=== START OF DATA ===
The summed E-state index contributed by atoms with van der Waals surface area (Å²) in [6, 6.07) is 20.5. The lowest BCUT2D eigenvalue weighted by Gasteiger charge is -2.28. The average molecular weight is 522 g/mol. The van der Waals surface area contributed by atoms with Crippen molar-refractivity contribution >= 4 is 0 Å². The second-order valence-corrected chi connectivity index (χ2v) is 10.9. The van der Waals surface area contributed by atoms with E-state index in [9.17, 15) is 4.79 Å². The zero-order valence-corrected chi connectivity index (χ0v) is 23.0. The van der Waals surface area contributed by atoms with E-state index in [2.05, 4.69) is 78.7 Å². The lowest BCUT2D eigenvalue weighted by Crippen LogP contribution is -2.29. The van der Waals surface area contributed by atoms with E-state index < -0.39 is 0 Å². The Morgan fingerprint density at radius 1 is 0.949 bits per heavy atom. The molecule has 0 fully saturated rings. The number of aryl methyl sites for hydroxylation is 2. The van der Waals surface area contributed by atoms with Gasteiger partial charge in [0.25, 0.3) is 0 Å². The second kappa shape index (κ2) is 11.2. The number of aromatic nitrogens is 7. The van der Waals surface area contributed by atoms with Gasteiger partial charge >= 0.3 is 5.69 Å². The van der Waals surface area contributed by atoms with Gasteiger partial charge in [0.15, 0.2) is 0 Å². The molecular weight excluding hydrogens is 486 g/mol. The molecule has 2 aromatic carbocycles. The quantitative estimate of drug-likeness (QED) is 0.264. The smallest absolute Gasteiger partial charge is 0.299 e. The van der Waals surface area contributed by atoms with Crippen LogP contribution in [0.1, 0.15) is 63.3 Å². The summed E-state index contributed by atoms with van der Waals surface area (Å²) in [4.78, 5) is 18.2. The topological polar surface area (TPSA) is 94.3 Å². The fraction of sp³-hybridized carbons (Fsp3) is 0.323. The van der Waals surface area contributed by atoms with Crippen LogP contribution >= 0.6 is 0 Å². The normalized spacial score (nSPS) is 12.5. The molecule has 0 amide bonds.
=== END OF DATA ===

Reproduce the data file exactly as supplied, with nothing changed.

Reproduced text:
The summed E-state index contributed by atoms with van der Waals surface area (Å²) in [6, 6.07) is 20.5. The lowest BCUT2D eigenvalue weighted by Gasteiger charge is -2.28. The average molecular weight is 522 g/mol. The van der Waals surface area contributed by atoms with Crippen molar-refractivity contribution >= 4 is 0 Å². The second-order valence-corrected chi connectivity index (χ2v) is 10.9. The van der Waals surface area contributed by atoms with E-state index in [9.17, 15) is 4.79 Å². The zero-order valence-corrected chi connectivity index (χ0v) is 23.0. The van der Waals surface area contributed by atoms with E-state index in [2.05, 4.69) is 78.7 Å². The lowest BCUT2D eigenvalue weighted by Crippen LogP contribution is -2.29. The van der Waals surface area contributed by atoms with E-state index < -0.39 is 0 Å². The Morgan fingerprint density at radius 1 is 0.949 bits per heavy atom. The molecule has 0 fully saturated rings. The number of aryl methyl sites for hydroxylation is 2. The van der Waals surface area contributed by atoms with Gasteiger partial charge in [0.25, 0.3) is 0 Å². The second kappa shape index (κ2) is 11.2. The number of aromatic nitrogens is 7. The van der Waals surface area contributed by atoms with Gasteiger partial charge >= 0.3 is 5.69 Å². The van der Waals surface area contributed by atoms with Gasteiger partial charge in [0.15, 0.2) is 0 Å². The molecular weight excluding hydrogens is 486 g/mol. The molecule has 2 aromatic carbocycles. The quantitative estimate of drug-likeness (QED) is 0.264. The smallest absolute Gasteiger partial charge is 0.299 e. The van der Waals surface area contributed by atoms with Crippen LogP contribution in [0.1, 0.15) is 63.3 Å². The summed E-state index contributed by atoms with van der Waals surface area (Å²) in [4.78, 5) is 18.2. The topological polar surface area (TPSA) is 94.3 Å². The fraction of sp³-hybridized carbons (Fsp3) is 0.323. The van der Waals surface area contributed by atoms with Crippen LogP contribution >= 0.6 is 0 Å². The normalized spacial score (nSPS) is 12.5. The molecule has 0 amide bonds.